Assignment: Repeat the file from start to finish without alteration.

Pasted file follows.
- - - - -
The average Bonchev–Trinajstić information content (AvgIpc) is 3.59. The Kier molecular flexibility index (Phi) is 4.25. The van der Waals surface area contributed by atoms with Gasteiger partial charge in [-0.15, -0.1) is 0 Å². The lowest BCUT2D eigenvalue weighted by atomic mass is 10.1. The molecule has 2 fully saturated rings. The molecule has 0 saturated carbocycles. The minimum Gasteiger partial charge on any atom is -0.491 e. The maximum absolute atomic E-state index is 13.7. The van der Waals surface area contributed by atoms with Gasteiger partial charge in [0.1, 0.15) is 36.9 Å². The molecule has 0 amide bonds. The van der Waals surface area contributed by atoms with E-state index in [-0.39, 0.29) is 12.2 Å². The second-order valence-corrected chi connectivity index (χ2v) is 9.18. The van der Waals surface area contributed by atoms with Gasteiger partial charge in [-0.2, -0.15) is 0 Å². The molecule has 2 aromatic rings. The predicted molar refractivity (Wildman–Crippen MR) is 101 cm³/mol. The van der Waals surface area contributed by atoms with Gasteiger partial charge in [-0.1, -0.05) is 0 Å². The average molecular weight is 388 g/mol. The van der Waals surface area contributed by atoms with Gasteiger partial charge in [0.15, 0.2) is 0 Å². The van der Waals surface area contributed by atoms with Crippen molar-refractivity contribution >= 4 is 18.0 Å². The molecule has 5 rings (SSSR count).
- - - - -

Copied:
The average Bonchev–Trinajstić information content (AvgIpc) is 3.59. The Kier molecular flexibility index (Phi) is 4.25. The van der Waals surface area contributed by atoms with Gasteiger partial charge in [-0.15, -0.1) is 0 Å². The lowest BCUT2D eigenvalue weighted by atomic mass is 10.1. The molecule has 2 fully saturated rings. The molecule has 0 saturated carbocycles. The minimum Gasteiger partial charge on any atom is -0.491 e. The maximum absolute atomic E-state index is 13.7. The van der Waals surface area contributed by atoms with Gasteiger partial charge in [0.1, 0.15) is 36.9 Å². The molecule has 0 amide bonds. The van der Waals surface area contributed by atoms with E-state index in [-0.39, 0.29) is 12.2 Å². The second-order valence-corrected chi connectivity index (χ2v) is 9.18. The van der Waals surface area contributed by atoms with Gasteiger partial charge in [-0.2, -0.15) is 0 Å². The molecule has 2 aromatic rings. The predicted molar refractivity (Wildman–Crippen MR) is 101 cm³/mol. The van der Waals surface area contributed by atoms with Gasteiger partial charge in [-0.1, -0.05) is 0 Å². The average molecular weight is 388 g/mol. The van der Waals surface area contributed by atoms with Gasteiger partial charge in [0.15, 0.2) is 0 Å². The van der Waals surface area contributed by atoms with Crippen molar-refractivity contribution >= 4 is 18.0 Å². The molecule has 5 rings (SSSR count).